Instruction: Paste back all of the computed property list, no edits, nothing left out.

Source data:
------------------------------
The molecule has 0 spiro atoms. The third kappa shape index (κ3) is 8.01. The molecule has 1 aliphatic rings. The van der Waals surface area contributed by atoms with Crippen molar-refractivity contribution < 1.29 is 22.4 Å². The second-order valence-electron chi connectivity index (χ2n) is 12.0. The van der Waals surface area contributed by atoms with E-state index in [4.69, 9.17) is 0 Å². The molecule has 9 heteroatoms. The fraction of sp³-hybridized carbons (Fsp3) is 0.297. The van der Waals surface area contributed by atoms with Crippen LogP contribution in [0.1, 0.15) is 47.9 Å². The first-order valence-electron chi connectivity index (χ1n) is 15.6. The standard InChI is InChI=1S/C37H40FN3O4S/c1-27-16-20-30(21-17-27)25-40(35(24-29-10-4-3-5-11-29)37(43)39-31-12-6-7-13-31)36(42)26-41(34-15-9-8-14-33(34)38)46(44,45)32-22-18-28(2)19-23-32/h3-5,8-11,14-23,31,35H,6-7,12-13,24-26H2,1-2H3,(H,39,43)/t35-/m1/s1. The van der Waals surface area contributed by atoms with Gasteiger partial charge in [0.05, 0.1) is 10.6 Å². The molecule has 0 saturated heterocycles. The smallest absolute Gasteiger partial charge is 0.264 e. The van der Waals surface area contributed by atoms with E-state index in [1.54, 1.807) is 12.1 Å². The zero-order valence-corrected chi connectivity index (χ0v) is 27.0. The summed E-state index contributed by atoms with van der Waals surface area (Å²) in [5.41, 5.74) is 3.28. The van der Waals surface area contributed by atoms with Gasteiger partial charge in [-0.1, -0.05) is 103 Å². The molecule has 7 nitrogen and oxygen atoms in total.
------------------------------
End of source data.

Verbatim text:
The molecule has 0 spiro atoms. The third kappa shape index (κ3) is 8.01. The molecule has 1 aliphatic rings. The van der Waals surface area contributed by atoms with Crippen molar-refractivity contribution < 1.29 is 22.4 Å². The second-order valence-electron chi connectivity index (χ2n) is 12.0. The van der Waals surface area contributed by atoms with E-state index in [4.69, 9.17) is 0 Å². The molecule has 9 heteroatoms. The fraction of sp³-hybridized carbons (Fsp3) is 0.297. The van der Waals surface area contributed by atoms with Crippen LogP contribution in [0.1, 0.15) is 47.9 Å². The first-order valence-electron chi connectivity index (χ1n) is 15.6. The standard InChI is InChI=1S/C37H40FN3O4S/c1-27-16-20-30(21-17-27)25-40(35(24-29-10-4-3-5-11-29)37(43)39-31-12-6-7-13-31)36(42)26-41(34-15-9-8-14-33(34)38)46(44,45)32-22-18-28(2)19-23-32/h3-5,8-11,14-23,31,35H,6-7,12-13,24-26H2,1-2H3,(H,39,43)/t35-/m1/s1. The van der Waals surface area contributed by atoms with Gasteiger partial charge in [0.05, 0.1) is 10.6 Å². The molecule has 0 saturated heterocycles. The smallest absolute Gasteiger partial charge is 0.264 e. The van der Waals surface area contributed by atoms with E-state index in [1.54, 1.807) is 12.1 Å². The zero-order valence-corrected chi connectivity index (χ0v) is 27.0. The summed E-state index contributed by atoms with van der Waals surface area (Å²) in [5.41, 5.74) is 3.28. The van der Waals surface area contributed by atoms with Gasteiger partial charge in [-0.1, -0.05) is 103 Å². The molecule has 7 nitrogen and oxygen atoms in total.